A "castles in the sky" plan by the NSW government to convert 8000 diesel-fueled buses in Sydney to electric power has been delayed by five years.
After the ambitious idea was proposed by former transport minister Andrew Constance in 2019, the government began work to transition diesel and gas buses by 2030.
The project now has a revised completion date of 2035 for all buses in Sydney, Infrastructure Minister Rob Stokes told a budget estimates hearing on Tuesday.
"It's good to build castles in the sky then go about building foundations underneath them," Mr Stokes said, when asked about the plan's viability.
"That's exactly what we're doing in the final business case."
Once the Sydney bus changes are completed the government will move on to regional buses and expects all of the state's buses to be electric by 2047.
There are 103 electric buses in NSW, and another 100 have been ordered, Transport for NSW Secretary Rob Sharpe said.
The government's most recent electric bus purchases came at a cost of $70 million for 79 buses.
Asked if the plan was now to have a fleet of about 1100 electric buses - 6900 fewer than originally anticipated - Mr Stokes said details were still being determined.
"Certainly, my aspiration would be to do everything we can to get there even quicker than (2035)," he said.
Decisions would be made after the business case was completed, he said.
Transport Minister David Elliott recently criticised his predecessor for setting such an ambitious target.
"There's no way in the world we're going to meet that timetable, so I don't know why he (Mr Constance) said it," Mr Elliott told budget estimates last month.
"I'm committed to it .... (but) I'm not committed to the time frame that my predecessor offered up."
Mr Stokes said he would choose a more charitable form of words.
"I certainly think he put out a bold goal," he said.
"We're going to reach their target a little later than he suggested."
The government is committed to replacing the buses in inner Sydney by 2035, in the regions by 2040 and the remainder of the fleet by 2047, Transport for NSW Deputy Secretary of Infrastructure and Place Camilla Drover told the hearing.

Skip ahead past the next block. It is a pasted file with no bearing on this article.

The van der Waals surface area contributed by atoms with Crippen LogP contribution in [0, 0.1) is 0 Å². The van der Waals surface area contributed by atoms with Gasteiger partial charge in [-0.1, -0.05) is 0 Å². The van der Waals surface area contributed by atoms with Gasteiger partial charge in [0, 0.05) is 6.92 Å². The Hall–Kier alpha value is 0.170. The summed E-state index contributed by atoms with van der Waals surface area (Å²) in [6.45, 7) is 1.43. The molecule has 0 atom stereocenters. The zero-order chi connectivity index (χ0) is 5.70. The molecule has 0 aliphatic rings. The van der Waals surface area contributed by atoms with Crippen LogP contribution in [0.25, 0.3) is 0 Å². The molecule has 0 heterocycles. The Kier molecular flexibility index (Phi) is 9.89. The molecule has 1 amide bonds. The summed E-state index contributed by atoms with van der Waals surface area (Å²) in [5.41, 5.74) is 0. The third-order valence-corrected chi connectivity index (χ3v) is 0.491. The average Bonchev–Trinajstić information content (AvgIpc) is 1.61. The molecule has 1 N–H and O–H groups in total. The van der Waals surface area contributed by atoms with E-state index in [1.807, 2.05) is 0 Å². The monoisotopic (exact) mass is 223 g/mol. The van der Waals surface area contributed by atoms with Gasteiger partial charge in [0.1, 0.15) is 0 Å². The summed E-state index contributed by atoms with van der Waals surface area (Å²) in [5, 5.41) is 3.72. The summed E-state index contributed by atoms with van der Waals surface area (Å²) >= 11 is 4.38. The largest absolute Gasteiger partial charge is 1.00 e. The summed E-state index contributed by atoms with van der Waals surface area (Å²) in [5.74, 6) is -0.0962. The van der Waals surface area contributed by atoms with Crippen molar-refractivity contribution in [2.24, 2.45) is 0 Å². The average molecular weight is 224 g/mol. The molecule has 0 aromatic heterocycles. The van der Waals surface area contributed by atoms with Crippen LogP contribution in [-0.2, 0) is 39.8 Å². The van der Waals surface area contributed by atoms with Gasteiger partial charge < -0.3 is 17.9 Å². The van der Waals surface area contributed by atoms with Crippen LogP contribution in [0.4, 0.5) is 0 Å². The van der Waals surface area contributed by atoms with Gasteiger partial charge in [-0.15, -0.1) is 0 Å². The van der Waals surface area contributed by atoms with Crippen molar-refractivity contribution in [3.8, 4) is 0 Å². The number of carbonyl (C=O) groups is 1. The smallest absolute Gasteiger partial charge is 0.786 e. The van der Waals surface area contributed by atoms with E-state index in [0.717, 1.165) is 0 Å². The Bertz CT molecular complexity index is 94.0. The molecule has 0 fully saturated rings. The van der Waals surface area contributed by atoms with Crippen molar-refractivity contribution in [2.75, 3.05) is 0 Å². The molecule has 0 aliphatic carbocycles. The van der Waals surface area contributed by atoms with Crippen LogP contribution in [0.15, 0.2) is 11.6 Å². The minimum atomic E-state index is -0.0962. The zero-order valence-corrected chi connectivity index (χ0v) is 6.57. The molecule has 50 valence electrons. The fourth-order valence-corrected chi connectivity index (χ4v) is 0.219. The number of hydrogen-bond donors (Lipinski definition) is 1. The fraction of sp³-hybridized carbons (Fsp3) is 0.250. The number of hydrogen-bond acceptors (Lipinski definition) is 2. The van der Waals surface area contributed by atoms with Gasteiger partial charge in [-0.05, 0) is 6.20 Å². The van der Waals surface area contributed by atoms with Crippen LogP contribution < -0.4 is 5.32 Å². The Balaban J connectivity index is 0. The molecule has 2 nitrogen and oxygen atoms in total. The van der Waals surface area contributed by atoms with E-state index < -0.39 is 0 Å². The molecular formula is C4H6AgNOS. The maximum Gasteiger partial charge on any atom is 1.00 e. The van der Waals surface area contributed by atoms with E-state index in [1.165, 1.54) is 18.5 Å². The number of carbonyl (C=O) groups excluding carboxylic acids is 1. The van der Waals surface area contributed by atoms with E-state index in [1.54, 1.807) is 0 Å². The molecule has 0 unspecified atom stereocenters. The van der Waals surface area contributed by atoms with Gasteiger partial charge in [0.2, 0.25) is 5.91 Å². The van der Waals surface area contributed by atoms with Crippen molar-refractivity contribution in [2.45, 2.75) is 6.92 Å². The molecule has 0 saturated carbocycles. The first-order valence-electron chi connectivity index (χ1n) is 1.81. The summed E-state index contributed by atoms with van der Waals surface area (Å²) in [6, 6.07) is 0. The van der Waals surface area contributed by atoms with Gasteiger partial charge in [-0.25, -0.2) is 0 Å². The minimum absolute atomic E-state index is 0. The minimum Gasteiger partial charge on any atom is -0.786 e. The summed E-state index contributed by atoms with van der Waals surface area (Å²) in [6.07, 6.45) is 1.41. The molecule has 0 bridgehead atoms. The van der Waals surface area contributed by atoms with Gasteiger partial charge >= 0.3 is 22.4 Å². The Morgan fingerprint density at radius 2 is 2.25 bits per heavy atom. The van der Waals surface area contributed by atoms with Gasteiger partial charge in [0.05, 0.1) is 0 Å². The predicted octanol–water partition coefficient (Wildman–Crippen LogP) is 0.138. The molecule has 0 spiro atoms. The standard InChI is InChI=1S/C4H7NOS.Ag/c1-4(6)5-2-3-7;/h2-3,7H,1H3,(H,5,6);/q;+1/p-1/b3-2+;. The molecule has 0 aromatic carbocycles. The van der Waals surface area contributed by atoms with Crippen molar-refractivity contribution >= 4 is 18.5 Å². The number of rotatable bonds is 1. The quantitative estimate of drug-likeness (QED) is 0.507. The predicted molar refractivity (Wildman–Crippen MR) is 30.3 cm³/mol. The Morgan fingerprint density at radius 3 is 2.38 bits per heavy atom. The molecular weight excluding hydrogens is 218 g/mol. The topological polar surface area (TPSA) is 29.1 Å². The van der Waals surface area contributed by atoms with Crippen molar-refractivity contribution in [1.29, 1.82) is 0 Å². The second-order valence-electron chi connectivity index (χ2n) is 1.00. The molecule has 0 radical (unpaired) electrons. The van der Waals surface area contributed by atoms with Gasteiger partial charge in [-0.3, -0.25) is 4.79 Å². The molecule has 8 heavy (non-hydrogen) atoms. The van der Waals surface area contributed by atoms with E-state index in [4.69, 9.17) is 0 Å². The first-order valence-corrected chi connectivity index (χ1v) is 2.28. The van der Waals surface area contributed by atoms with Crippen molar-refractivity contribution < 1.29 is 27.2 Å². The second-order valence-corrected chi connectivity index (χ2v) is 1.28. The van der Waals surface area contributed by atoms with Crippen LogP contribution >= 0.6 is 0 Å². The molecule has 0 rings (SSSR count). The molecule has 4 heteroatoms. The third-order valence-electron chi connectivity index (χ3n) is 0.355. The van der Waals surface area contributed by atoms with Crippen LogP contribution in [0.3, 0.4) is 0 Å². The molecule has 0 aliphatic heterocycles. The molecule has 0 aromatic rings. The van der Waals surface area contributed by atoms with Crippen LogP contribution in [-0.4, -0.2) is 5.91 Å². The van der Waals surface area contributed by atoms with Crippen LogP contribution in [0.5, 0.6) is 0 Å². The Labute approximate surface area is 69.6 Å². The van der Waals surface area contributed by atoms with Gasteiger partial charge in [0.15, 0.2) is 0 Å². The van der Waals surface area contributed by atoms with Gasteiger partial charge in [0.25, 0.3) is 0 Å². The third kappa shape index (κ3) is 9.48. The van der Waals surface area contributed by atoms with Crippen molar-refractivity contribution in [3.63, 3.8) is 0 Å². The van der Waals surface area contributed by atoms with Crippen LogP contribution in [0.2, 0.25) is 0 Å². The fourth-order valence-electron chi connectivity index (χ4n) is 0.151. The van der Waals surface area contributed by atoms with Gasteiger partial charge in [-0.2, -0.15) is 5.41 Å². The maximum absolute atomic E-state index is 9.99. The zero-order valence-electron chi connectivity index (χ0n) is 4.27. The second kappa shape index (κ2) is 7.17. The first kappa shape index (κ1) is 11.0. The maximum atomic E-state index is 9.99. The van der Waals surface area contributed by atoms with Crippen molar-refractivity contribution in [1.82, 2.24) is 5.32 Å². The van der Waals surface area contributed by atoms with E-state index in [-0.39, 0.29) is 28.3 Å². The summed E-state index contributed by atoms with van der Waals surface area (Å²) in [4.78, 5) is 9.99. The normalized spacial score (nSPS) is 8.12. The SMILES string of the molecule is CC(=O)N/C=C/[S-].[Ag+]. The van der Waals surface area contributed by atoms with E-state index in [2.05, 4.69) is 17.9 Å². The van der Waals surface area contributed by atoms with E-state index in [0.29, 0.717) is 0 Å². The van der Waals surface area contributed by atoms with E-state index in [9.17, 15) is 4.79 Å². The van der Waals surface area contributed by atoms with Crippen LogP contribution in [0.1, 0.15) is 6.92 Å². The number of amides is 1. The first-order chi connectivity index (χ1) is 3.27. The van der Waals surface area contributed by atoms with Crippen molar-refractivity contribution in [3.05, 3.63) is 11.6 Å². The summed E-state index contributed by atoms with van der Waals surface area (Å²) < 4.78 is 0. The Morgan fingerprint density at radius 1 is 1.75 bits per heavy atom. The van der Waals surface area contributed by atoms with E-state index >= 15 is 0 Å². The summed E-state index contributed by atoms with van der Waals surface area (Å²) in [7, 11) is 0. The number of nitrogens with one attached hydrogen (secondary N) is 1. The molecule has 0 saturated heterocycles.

The department was using its current budget allocation of $218.9 million over seven years to purchase buses and build electricity infrastructure, she said.
Further assurances about the program's completion could not be made until the business case was finished.
Mr Stokes also addressed the government's apparent interest in flying cars - referred to in a draft version of a 50-year blueprint for the state's future transport strategy.
The final document made reference to emerging technologies allowing electric and hydrogen vehicles a vertical takeoff, which it said could potentially form a more personalised, faster form of transport.
"I certainly think we need to be open to what the technology of the future could offer," Mr Stokes said.
"I don't anticipate that we'll be flying around in cars anytime soon."
Mr Stokes also affirmed the government's commitment to fast rail but said he understood there was public scepticism around the issue.
The government committed $500 million to upgrade the rail line between Newcastle and Sydney via the Central Coast in its last budget, and is hoping for further investment from the Commonwealth.
Mr Stokes said the upgrades were needed to enable possible fast rail in NSW in the future.
"That's the first piece of the puzzle," Mr Stokes said.